system where – in 76% of cases – the positions of CEO, chairman and president are held by one person.
The reasons for this idiosyncrasy are historic, he says. "The US political system is a presidency and US
economic wealth creation is also organised as a presidency – only the latter is missing the two houses of a proper democracy." According to Kakabadse's research, 85% of US board members have never met the managers of the companies on whose boards they sit. Since most US boards are comprised mainly of non-executive directors, often the CEO is the only manager of the corporation in question who's on the
board. And, when choosing a non-executive director, the research shows US chief executives' preferences are for appointing another CEO who will empathise with, rather than challenge, the incumbent.

This lack of checks and balances has resulted in many attempts to rein in the wealth creation machinery
with legislation. Sarbanes-Oxley was a reaction to the scandals at Enron or WorldCom; the Obama
administration's latest Dodd-Frank bill tries to deal with the fallout from the Lehman Brothers implosion.

"This emphasis on litigation in the US corporation has created some of the most inhibited boards we
encountered," says Kakabadse. In the US, political correctness, paperwork, legal procedures and
compliance take precedence, leaving directors little time to deal with anything else, Kakabadse points out.

So, are these laws effective? Statistically the greatest amount of fraud occurs in the US and Great Britain,
the places with the most legislation in regard to boards. "The US system may be more transparent than
others, but the down sides of a short-term, profit-driven philosophy cannot be controlled by legislation,"
Kakabadse says.

The UK has a better balance of power. Today, the same person holds the roles of chairman and chief
executive or president in only 3% of all publicly traded UK corporations. Still, of those who sit in the

"In my view, the manageable maximum is either two chairmanships or four non-executive seats. But I know a person in the UK with 14 chairmanships," says Kakabadse. The Rheinische model is different. German law allows only 10 board memberships per person and each chairmanship counts twice.

In Australia, a source of strength comes from the common view that directors holding more than four
board memberships may become dysfunctional. Kakabadse also lauds the great liberty to be outspoken in Australia and the non-athletic interpretation of teaming: in a board, teamwork means open dialogue; in
football, it means co-operation. "In the boardroom, you may be a good team player by voicing dissent."
Gender, Race and Unions

The Australian decision not to legislate quotas for female board members to date is a good one,
Kakabadse believes. The well-meant precedent by Norwegians to mandate a minimum of 40% female
non-executive board members in all publicly traded organisations is counterproductive in his view. "The
Scandinavians are unable to make this work since they did not build the capacity of female top managers
first," Kakabadse asserts. "A law that's about numbers and not skills will inevitably fail." Howard believes
that setting targets for gender diversity on Australian boards may present a more effective alternative at
this point.

In most of the regions researched, boards are not particularly well regarded, the researchers found, but the worst lack of respect they encountered was in South Africa. "Boards in South Africa are not respected by management and the least respected role belongs to the chairman," says Kakabadse. The political issue of race influences all aspects of life and board memberships are often still mixed up with old colonial money. "Many do not want to let go of their old powers. Therefore, whatever a South African board wants, the management is likely to try to ignore," warns Kakabadse.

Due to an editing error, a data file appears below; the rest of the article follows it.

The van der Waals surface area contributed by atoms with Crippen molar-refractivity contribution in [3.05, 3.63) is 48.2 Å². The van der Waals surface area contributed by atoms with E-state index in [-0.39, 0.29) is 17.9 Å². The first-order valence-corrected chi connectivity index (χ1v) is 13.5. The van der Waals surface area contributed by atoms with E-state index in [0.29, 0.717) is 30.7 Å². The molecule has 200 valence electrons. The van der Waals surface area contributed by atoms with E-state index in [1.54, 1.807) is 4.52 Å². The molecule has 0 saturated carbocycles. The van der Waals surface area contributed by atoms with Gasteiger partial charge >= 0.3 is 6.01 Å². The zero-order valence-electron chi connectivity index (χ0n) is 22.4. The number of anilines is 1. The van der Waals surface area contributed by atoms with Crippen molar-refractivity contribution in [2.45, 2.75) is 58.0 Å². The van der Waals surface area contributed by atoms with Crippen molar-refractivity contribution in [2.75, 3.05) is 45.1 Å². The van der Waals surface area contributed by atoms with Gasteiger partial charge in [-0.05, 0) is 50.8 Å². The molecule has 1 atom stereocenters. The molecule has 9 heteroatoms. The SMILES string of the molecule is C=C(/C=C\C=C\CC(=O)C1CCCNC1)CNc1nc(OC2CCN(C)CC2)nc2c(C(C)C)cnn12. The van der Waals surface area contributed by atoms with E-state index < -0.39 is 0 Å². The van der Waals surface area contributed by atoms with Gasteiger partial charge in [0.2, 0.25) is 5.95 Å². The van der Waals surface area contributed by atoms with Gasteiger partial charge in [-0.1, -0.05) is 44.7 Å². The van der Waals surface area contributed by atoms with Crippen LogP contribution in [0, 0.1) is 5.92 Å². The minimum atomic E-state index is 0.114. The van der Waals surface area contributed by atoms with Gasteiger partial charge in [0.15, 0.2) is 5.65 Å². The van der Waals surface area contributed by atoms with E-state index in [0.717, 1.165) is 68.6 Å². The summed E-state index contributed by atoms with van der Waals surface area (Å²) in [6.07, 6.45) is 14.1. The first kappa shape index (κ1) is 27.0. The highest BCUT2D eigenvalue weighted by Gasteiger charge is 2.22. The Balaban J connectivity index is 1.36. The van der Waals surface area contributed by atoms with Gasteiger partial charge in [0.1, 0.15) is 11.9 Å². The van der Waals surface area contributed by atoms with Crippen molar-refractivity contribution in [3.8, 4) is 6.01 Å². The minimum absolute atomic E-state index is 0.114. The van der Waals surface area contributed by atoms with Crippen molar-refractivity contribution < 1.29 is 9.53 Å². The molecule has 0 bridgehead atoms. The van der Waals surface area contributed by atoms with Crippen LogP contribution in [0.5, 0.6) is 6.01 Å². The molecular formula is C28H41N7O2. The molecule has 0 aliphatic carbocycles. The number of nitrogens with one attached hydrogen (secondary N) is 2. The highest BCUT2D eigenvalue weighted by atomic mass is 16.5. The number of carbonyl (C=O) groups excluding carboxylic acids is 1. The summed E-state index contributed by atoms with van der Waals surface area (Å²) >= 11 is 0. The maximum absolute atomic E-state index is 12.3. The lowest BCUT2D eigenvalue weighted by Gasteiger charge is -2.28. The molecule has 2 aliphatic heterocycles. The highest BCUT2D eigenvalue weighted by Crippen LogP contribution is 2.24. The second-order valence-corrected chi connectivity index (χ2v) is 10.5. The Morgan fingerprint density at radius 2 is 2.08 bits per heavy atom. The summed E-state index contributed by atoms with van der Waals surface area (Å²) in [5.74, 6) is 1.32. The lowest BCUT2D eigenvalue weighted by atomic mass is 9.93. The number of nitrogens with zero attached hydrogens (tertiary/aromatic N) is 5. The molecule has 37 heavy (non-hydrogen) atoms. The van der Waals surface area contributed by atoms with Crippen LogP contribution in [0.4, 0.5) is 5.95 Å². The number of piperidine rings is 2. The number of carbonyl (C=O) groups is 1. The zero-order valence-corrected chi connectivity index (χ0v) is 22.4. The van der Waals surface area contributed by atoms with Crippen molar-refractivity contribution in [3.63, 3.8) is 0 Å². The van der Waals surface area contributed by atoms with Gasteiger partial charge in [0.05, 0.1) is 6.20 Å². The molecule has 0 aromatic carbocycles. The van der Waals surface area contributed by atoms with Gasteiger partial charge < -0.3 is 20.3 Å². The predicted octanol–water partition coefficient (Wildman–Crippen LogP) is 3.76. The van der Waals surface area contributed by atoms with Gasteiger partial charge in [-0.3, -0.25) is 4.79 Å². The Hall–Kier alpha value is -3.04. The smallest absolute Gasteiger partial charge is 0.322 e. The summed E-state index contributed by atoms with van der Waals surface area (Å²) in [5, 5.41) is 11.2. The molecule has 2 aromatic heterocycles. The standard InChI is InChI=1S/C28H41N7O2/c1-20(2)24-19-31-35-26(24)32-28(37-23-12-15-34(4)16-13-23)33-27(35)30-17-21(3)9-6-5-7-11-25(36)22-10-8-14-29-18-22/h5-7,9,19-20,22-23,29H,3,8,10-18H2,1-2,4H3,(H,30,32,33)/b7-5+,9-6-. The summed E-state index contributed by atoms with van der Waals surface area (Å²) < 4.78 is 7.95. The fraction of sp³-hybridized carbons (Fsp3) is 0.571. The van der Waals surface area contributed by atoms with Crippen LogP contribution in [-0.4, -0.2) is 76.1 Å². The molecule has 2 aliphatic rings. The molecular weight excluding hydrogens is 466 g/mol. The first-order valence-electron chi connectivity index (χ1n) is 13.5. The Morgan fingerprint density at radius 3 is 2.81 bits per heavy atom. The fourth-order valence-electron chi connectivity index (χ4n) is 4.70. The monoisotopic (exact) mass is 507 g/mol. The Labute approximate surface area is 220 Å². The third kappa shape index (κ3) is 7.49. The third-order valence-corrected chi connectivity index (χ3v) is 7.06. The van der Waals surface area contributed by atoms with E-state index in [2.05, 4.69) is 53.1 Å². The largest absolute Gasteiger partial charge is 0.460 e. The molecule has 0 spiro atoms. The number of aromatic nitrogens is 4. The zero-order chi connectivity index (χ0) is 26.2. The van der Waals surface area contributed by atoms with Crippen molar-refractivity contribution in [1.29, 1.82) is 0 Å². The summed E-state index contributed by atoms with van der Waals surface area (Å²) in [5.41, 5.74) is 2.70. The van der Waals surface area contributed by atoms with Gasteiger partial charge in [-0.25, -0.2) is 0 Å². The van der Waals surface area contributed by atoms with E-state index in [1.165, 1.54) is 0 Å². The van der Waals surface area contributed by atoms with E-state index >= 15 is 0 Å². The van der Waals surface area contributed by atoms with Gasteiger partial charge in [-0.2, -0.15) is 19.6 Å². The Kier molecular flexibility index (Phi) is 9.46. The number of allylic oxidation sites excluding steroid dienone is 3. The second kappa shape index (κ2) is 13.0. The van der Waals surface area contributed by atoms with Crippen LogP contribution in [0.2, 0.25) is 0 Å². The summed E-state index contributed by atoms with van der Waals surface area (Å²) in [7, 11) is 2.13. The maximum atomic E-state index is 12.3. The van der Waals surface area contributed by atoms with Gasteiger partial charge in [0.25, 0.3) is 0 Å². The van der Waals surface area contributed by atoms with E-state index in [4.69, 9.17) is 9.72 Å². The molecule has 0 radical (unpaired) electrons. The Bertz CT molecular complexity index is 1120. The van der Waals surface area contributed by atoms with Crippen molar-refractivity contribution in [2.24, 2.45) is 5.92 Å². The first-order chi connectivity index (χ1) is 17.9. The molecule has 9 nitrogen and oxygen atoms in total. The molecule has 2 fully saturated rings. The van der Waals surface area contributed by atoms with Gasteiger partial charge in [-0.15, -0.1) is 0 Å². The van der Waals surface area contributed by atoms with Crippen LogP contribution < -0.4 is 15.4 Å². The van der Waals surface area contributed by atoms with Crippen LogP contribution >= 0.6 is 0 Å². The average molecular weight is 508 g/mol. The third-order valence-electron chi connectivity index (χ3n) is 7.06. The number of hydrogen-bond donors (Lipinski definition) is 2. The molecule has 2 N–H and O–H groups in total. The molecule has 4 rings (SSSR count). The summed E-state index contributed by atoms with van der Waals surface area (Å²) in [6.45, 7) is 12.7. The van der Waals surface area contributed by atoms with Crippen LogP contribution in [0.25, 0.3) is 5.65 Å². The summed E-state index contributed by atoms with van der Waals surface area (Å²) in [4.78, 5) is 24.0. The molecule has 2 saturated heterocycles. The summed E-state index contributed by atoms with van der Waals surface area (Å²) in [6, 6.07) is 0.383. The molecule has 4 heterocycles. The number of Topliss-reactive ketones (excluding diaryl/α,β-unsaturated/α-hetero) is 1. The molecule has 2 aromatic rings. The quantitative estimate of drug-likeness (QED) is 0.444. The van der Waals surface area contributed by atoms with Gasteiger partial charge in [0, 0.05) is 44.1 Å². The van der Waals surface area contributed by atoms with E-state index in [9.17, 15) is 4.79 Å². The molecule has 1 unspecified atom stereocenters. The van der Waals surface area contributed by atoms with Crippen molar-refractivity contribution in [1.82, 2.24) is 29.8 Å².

Similar avoidance occurs on German two-tier boards where management often tries to work around the
unions. In Germany, the non-executive or supervisory board of large corporations is composed of 20
members, 10 of whom are elected by the shareholders, while the other 10 are employee representatives.

"The result is sometimes ridiculous," says Heiner Thorborg, an executive search consultant in Frankfurt
who specialises in identifying independent board members for German corporations. "Not only does the
employee representation create big supervisory boards that are blown out of proportion, but it also
provokes two levels of communication – some issues are discussed with the unions present, other stuff
has to be dealt with over dinner or a round of golf." But Kakabadse says this is commonplace: "There's
the same tendency to discuss issues over a beer and not at a formal meeting in the UK or the US,
particularly when independent directors want to challenge the CEO."

One of the professor's conclusions is that board members need to understand levels one and two of their
boards – directors' dealings with structures and protocols need to be as decisive as their approach to
finance and risk. "But real boardroom masters also make an effort and show some consideration for level
three, the cultural differences," Kakabadse says.

On one salutary occasion when Kakabadse and an Australian friend took part in a board meeting of a
corporation that both knew very little about, the professor was stunned at how much local knowledge his
friend had. "The board listened to everything he was saying. Most of it was not particularly clever – but
they still loved him." Later, the friend confessed to Kakabadse that he had read all the captions of the
photos mounted on the wall on his way to the bathroom. They had revealed the corporation's history and
key values. And, that's all it took to make the other members of this meeting feel understood and

But operating on the third level of corporate governance also comes with a warning about making
assumptions. It may be a myth that Western organisations can learn to understand how Chinese boards
really operate, suggests Kakabadse. "Every board is different – and sometimes the differences between
two boards in the same country are even greater than the differences between boards in two very different parts of the world."